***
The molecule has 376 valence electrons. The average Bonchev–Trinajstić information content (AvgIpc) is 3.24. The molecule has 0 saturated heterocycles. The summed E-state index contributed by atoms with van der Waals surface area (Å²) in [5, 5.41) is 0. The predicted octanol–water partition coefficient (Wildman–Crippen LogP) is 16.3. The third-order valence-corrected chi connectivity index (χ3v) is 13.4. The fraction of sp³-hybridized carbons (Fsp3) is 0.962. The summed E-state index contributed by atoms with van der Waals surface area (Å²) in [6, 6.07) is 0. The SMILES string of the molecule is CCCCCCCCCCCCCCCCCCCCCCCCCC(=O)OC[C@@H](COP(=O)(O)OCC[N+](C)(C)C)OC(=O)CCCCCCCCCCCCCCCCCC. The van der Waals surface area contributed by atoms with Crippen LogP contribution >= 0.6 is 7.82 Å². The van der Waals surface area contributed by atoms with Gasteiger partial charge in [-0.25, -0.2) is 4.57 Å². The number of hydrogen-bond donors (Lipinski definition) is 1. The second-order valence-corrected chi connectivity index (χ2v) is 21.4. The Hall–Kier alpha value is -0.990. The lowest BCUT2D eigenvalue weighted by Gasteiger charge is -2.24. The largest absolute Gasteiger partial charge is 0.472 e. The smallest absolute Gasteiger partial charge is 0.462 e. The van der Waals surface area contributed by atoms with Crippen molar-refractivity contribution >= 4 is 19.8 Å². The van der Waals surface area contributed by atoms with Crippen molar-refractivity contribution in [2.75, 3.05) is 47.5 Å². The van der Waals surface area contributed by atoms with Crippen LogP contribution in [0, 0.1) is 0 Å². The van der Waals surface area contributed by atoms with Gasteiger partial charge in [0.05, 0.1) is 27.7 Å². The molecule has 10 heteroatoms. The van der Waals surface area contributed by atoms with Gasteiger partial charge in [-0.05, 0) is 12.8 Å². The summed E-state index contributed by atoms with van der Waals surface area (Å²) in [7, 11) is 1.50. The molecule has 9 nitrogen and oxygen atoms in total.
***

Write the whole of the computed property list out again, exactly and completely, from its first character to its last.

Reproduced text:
The molecule has 376 valence electrons. The average Bonchev–Trinajstić information content (AvgIpc) is 3.24. The molecule has 0 saturated heterocycles. The summed E-state index contributed by atoms with van der Waals surface area (Å²) in [5, 5.41) is 0. The predicted octanol–water partition coefficient (Wildman–Crippen LogP) is 16.3. The third-order valence-corrected chi connectivity index (χ3v) is 13.4. The fraction of sp³-hybridized carbons (Fsp3) is 0.962. The summed E-state index contributed by atoms with van der Waals surface area (Å²) in [6, 6.07) is 0. The SMILES string of the molecule is CCCCCCCCCCCCCCCCCCCCCCCCCC(=O)OC[C@@H](COP(=O)(O)OCC[N+](C)(C)C)OC(=O)CCCCCCCCCCCCCCCCCC. The van der Waals surface area contributed by atoms with Crippen LogP contribution >= 0.6 is 7.82 Å². The van der Waals surface area contributed by atoms with Gasteiger partial charge in [-0.25, -0.2) is 4.57 Å². The number of hydrogen-bond donors (Lipinski definition) is 1. The second-order valence-corrected chi connectivity index (χ2v) is 21.4. The Hall–Kier alpha value is -0.990. The lowest BCUT2D eigenvalue weighted by Gasteiger charge is -2.24. The largest absolute Gasteiger partial charge is 0.472 e. The smallest absolute Gasteiger partial charge is 0.462 e. The van der Waals surface area contributed by atoms with Crippen molar-refractivity contribution >= 4 is 19.8 Å². The van der Waals surface area contributed by atoms with Crippen molar-refractivity contribution in [2.75, 3.05) is 47.5 Å². The van der Waals surface area contributed by atoms with Crippen LogP contribution in [0, 0.1) is 0 Å². The van der Waals surface area contributed by atoms with Gasteiger partial charge in [0.05, 0.1) is 27.7 Å². The molecule has 10 heteroatoms. The van der Waals surface area contributed by atoms with Gasteiger partial charge in [-0.05, 0) is 12.8 Å². The summed E-state index contributed by atoms with van der Waals surface area (Å²) in [7, 11) is 1.50. The molecule has 9 nitrogen and oxygen atoms in total.